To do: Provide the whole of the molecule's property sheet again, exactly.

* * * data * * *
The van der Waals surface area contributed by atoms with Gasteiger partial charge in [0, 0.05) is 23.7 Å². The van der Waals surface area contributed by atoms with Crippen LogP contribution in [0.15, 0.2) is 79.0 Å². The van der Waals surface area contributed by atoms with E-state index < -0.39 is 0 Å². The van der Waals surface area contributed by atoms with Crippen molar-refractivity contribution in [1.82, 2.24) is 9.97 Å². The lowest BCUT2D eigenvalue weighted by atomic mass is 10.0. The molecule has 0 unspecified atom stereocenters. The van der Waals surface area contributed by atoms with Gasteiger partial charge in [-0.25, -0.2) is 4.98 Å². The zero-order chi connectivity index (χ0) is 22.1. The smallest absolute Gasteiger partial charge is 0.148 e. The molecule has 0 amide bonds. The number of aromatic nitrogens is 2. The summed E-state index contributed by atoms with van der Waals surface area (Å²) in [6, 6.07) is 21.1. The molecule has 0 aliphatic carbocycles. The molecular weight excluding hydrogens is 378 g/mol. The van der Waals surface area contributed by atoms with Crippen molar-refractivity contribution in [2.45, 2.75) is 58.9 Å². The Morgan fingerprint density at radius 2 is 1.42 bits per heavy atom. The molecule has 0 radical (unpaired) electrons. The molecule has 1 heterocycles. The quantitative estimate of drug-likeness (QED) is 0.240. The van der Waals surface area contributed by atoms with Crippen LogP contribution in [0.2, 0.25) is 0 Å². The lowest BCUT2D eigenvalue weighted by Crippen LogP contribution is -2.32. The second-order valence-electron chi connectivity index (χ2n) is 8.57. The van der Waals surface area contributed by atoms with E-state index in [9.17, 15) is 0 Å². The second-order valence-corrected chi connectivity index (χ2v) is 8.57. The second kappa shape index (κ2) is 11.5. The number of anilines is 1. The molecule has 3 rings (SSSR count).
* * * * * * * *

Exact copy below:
The van der Waals surface area contributed by atoms with Gasteiger partial charge in [0, 0.05) is 23.7 Å². The van der Waals surface area contributed by atoms with Crippen LogP contribution in [0.15, 0.2) is 79.0 Å². The van der Waals surface area contributed by atoms with E-state index < -0.39 is 0 Å². The van der Waals surface area contributed by atoms with Crippen molar-refractivity contribution in [1.82, 2.24) is 9.97 Å². The lowest BCUT2D eigenvalue weighted by atomic mass is 10.0. The molecule has 0 unspecified atom stereocenters. The van der Waals surface area contributed by atoms with Gasteiger partial charge in [-0.25, -0.2) is 4.98 Å². The zero-order chi connectivity index (χ0) is 22.1. The smallest absolute Gasteiger partial charge is 0.148 e. The molecule has 0 amide bonds. The number of aromatic nitrogens is 2. The summed E-state index contributed by atoms with van der Waals surface area (Å²) in [6, 6.07) is 21.1. The molecule has 0 aliphatic carbocycles. The molecular weight excluding hydrogens is 378 g/mol. The van der Waals surface area contributed by atoms with Crippen molar-refractivity contribution in [2.45, 2.75) is 58.9 Å². The Morgan fingerprint density at radius 2 is 1.42 bits per heavy atom. The molecule has 0 radical (unpaired) electrons. The molecule has 1 heterocycles. The quantitative estimate of drug-likeness (QED) is 0.240. The van der Waals surface area contributed by atoms with Crippen LogP contribution in [0.2, 0.25) is 0 Å². The lowest BCUT2D eigenvalue weighted by Crippen LogP contribution is -2.32. The second-order valence-electron chi connectivity index (χ2n) is 8.57. The van der Waals surface area contributed by atoms with E-state index in [9.17, 15) is 0 Å². The second-order valence-corrected chi connectivity index (χ2v) is 8.57. The second kappa shape index (κ2) is 11.5. The number of anilines is 1. The molecule has 3 rings (SSSR count).